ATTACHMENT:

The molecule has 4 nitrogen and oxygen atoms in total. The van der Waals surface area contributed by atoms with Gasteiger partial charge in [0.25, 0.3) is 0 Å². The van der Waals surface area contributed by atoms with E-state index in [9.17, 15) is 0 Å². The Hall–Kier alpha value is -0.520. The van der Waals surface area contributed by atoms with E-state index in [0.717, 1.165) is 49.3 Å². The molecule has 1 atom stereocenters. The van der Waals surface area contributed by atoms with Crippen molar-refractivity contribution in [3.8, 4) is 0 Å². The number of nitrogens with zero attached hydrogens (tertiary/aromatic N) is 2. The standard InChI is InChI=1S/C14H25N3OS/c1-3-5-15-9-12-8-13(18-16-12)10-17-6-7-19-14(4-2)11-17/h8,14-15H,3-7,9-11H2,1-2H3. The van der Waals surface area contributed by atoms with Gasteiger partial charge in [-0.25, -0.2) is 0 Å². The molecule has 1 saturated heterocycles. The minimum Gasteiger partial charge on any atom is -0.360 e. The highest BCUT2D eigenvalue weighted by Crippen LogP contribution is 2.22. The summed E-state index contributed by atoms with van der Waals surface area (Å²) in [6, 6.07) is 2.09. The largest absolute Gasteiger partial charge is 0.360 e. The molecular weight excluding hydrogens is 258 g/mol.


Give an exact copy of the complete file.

The molecule has 4 nitrogen and oxygen atoms in total. The van der Waals surface area contributed by atoms with Gasteiger partial charge in [0.25, 0.3) is 0 Å². The van der Waals surface area contributed by atoms with E-state index in [9.17, 15) is 0 Å². The Hall–Kier alpha value is -0.520. The van der Waals surface area contributed by atoms with E-state index in [0.717, 1.165) is 49.3 Å². The molecule has 1 atom stereocenters. The van der Waals surface area contributed by atoms with Crippen molar-refractivity contribution in [3.8, 4) is 0 Å². The number of nitrogens with zero attached hydrogens (tertiary/aromatic N) is 2. The standard InChI is InChI=1S/C14H25N3OS/c1-3-5-15-9-12-8-13(18-16-12)10-17-6-7-19-14(4-2)11-17/h8,14-15H,3-7,9-11H2,1-2H3. The van der Waals surface area contributed by atoms with Gasteiger partial charge in [-0.25, -0.2) is 0 Å². The molecule has 1 saturated heterocycles. The minimum Gasteiger partial charge on any atom is -0.360 e. The highest BCUT2D eigenvalue weighted by Crippen LogP contribution is 2.22. The summed E-state index contributed by atoms with van der Waals surface area (Å²) in [6, 6.07) is 2.09. The largest absolute Gasteiger partial charge is 0.360 e. The molecular weight excluding hydrogens is 258 g/mol.